e) Parallel to joint ventures are reciprocal credit groups, a concept and practice that has proven to be effective in providing modest, risk-free business start-up funding to
a large number of communities in Third World countries,
where conventional bank credits are non-existent or
extremely hard to come by. This program works through a
pool of funds put together by a group of mutually trusting
and cooperative people. Each member of the group then takes
turn in drawing an equal amount of money from the pool until
everyone has had a turn. After that round, the group may
decide to terminate the credit group or begin a second round
of contributions and withdrawals. This arrangement is quite
adequate in providing very small, interest free and risk-free
cash for emergency use, business start-up or expansion, and
other uses. This form of capitalization has worked effectively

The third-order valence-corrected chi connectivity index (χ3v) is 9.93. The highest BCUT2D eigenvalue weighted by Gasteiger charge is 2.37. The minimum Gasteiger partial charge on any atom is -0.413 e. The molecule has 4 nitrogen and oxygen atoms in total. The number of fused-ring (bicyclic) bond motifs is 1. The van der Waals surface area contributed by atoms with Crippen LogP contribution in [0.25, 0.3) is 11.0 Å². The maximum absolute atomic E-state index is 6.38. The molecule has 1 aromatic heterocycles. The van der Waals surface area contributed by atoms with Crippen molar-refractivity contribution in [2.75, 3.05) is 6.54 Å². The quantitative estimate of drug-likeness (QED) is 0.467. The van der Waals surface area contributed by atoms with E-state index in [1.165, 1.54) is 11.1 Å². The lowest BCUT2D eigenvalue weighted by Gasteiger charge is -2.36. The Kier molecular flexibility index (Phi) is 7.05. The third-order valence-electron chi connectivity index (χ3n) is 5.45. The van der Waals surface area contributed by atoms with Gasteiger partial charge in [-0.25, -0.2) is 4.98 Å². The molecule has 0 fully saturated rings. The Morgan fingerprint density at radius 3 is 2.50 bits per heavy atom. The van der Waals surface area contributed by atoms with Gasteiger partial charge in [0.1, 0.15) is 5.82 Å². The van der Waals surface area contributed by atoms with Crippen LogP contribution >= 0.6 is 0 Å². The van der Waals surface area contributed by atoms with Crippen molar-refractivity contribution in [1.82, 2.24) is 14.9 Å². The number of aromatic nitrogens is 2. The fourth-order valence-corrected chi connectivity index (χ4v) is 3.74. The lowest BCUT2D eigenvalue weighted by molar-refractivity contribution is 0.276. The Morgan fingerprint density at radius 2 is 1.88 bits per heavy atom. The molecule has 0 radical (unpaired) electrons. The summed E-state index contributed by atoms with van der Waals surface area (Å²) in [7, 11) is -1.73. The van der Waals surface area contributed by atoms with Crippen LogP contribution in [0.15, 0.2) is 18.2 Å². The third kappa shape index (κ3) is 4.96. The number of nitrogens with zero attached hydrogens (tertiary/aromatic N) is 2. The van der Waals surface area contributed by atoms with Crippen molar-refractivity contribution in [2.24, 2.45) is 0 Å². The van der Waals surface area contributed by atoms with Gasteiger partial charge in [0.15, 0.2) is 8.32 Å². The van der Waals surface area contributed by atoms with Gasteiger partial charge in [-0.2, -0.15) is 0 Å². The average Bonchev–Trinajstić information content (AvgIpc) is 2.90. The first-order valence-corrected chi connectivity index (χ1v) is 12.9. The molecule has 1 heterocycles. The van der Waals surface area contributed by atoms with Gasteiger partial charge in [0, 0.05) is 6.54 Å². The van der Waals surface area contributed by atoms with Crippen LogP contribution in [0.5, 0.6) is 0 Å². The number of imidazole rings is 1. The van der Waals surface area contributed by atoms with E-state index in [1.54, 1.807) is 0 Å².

in the Third World due to some commonality of values and
other strong bonds, mainly familial, among group members.
In parts of the developed world, this practice is partly at the
heart of the sharing or circular economy, and what is termed
f) The incentives and attractions for businesses to grow
or expand in inner cities must come from both government
and individual communities; therefore, the creation of a
business promotion zone by the government is necessary.
With a business promotion zone, governments must invest
in public works as a prerequisite to economic and human
resource development, and inner cities must organize
aggressive, enlightened and/or powerful community-based
groups that can “get things done.” These groups should seek
to mobilize people to clean up communities periodically,
organize community rallies against crime, solicit public and
private funds to beautify the community, lobby investors and
entrepreneurs to locate in inner cities, work out agreements